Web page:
As far as the musical content, any diehard Jane’s Addiction fan growing up in the late ‘80s and early ‘90s most certainly owned the majority of this stuff, which was dispersed across various singles, imports and grossly overpriced bootlegs purchased at shadier record shops across the nation. However, to have it all in one definitive anthology, all remastered and remixed to sound better than any of this material has ever sounded (especially the wealth of demos dispersed over the entire first disc and half the second—including their earliest recordings from Radio Tokyo Studios in Venice circa 1986), is something that everyone who still hold Jane’s close to their heart would treasure.
A Cabinet of Curiosities also contains some great lost b-sides and other Warner-sanctioned nuggets, including their legendary “L.A. Medley”, which they tackle the Doors’ “L.A. Woman”, X’s “Nausea” and the Germs’ “Lexicon Devil” in just under four minutes, not to mention a veteran from the Live and Rare compilation. Also featured is the band’s great riff on Sly Stone’s “Don’t Call Me Nigger, Whitey” with Ice-T and his Body Count co-hort, guitarist Ernie C., “Ripple”, the band’s last proper studio recording of the original line-up that appeared on an otherwise weak 1991 Grateful Dead tribute album called Deadicated and some great previously unreleased stuff like a live cover of the Stooges’ Funhouse jam “1970” that dates back to 1987 and a Nothing’s Shocking-era live staple where Farrell would sing Bob Dylan’s “Like a Rolling Stone” over the band playing Bauhaus’ “Burning from the Inside”, which they call “Bobhaus”.
The third disc is the full release of the October 11, 1990 Milan, Italy show that was recorded for MTV Italy, perhaps the finest testament available, outside of seeing them in concert for yourselves, as to how insane Jane’s Addiction was live. Some of these tracks were used for the single to Ritual De Lo Habitual’s epic ballad “Classic Girl”, most famously a rip-snorting take on “Ain’t No Right”, where at the end the song Perry goes off on a guy who tosses a Birkenstock sandal at his head. “1%” and “Whores” off the Triple X album were played that night, as were an onslaught of Shocking and Ritual highlighted by a furious run through Ocean Size” and and a transcendent performance of their “Kashmir”, “Three Days”, by far the greatest song ever written about a ménage a trios.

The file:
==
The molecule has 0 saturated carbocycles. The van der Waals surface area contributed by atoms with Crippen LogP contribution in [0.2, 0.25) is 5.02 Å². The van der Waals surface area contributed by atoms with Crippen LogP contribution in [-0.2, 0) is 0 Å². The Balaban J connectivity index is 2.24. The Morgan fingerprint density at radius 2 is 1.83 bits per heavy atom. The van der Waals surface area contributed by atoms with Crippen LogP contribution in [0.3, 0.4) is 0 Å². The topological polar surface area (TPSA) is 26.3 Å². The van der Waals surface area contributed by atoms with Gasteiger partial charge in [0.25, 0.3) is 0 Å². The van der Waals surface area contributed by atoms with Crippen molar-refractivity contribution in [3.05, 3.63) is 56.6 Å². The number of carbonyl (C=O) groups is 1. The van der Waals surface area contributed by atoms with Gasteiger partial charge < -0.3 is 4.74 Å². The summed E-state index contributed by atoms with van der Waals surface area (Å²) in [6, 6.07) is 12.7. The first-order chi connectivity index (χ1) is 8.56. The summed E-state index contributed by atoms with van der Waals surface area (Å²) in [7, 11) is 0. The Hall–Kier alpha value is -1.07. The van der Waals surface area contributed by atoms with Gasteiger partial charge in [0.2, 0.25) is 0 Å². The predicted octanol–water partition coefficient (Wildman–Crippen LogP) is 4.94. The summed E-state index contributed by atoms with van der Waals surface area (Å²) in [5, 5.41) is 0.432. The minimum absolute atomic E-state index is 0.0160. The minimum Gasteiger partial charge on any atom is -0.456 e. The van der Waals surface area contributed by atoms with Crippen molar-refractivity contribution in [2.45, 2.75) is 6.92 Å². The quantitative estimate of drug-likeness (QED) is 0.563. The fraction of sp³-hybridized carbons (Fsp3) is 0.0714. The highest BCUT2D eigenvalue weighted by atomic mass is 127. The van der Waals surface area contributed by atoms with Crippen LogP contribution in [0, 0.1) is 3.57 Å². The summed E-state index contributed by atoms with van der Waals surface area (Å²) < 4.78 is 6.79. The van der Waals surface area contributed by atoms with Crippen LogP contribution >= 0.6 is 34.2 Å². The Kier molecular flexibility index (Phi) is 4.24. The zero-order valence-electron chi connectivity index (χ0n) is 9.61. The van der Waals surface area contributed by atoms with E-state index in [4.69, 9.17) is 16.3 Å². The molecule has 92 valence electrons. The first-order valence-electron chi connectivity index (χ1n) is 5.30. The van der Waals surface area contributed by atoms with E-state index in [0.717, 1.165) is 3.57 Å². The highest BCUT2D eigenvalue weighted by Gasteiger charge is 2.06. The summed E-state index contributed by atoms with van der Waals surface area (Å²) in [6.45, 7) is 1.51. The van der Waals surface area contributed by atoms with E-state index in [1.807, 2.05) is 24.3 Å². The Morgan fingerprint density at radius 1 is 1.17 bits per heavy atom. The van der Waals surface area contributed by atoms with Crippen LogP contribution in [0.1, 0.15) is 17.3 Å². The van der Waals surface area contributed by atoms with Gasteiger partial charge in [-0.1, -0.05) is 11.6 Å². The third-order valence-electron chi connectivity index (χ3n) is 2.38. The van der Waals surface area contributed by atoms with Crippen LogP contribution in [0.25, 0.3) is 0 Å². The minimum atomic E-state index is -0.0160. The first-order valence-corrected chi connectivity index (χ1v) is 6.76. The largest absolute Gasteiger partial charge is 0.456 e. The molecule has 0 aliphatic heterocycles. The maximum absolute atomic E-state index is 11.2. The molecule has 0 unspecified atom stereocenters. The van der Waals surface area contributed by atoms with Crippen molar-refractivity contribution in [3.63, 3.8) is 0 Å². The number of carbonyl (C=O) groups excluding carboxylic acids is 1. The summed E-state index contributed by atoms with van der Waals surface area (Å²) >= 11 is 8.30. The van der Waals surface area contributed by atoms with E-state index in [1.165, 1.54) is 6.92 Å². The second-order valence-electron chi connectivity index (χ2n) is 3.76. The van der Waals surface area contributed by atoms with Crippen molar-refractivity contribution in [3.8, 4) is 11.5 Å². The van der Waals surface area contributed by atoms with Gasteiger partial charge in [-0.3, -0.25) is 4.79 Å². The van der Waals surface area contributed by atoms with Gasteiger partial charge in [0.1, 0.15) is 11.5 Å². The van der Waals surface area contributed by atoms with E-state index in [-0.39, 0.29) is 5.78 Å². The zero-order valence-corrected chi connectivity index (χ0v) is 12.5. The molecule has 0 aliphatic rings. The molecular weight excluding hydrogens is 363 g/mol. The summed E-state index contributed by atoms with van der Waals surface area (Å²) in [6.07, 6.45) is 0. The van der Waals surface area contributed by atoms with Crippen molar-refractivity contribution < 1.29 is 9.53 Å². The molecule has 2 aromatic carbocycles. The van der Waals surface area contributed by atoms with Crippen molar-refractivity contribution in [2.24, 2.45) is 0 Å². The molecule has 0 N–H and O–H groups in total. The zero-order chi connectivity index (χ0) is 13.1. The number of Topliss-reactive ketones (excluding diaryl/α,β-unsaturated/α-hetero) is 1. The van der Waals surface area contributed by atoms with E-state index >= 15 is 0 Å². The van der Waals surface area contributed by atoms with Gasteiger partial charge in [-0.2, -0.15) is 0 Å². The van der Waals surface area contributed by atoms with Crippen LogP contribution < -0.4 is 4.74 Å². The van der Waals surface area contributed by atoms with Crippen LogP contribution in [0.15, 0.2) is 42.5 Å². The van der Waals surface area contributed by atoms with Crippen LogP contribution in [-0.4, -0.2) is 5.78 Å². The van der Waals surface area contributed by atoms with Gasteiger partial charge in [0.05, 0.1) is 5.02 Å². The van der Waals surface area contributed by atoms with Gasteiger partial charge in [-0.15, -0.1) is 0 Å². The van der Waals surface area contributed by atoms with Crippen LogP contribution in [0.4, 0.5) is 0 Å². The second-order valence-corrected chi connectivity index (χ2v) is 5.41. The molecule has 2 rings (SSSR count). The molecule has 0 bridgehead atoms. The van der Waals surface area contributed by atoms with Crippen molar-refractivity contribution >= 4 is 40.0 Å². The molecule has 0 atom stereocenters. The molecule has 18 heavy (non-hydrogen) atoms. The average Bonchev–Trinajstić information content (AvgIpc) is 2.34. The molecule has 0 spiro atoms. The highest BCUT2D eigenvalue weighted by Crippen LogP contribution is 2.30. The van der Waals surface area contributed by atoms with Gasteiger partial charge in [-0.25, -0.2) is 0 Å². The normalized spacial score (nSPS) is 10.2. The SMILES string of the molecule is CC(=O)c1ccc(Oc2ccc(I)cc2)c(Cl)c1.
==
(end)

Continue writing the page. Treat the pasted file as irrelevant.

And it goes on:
The DVD marks the official digital release of Jane’s 1988 video Soul Kiss, filmed around the video to their Nothing’s Shocking anthem “The Mountain Song”, which includes amateur film of the band at their most fucked-up. These guys were clearly out of their brains, chemically and naturally it seems, proof positive in footage of Farrell and girlfriend Casey Niccoli shooting off a bottle rocket in their bedroom, Dave Navarro smacking his pet eel repeatedly on a table, Eric Avery giving a book review on the toilet and Stephen Perkins eating an apple for the very first time in his life. However, the acoustic Elsewhere on the DVD are the band’s videos, among them “Stop!”, “Been Caught Stealing” and “Had a Dad”, all of which will surely bring you back to your days staying up late to watch 120 Minutes. The MTV Milan concert is represented by only three taped performances for “Whores”, “Then She Did…” and “Three Days”, all of which provide ample visual accompaniment to the live CD, although one must wonder if the entire concert was filmed or just these three songs.
The best thing about A Cabinet of Curiosities is that it focuses primarily on the original line-up of Jane’s Addiction. It’s as though anything that occurred between the moment the band initially broke up after touring the country headlining the first Lollapalooza to the NME Awards never even happened. Yea, “Superhero” is a great TV theme song, but nothing on that Strays album could ever touch anything achieved by the original quartet. And if those rumors about Reznor working on a whole new album with them are true, well here’s hoping there’ll be enough creative productivity to merit a second raid of the Jane’s Addiction cabinet in the future. So long as it’s with Eric Avery, that is.
// Sound Affects
"The man whose songs were recorded by Johnny Cash, Alan Jackson, Ricky Skaggs, David Allan Coe, The Highwaymen, and countless others succumbs to time’s cruel cue that the only token of permanence we have to offer are the effects of shared moments and memories.READ the article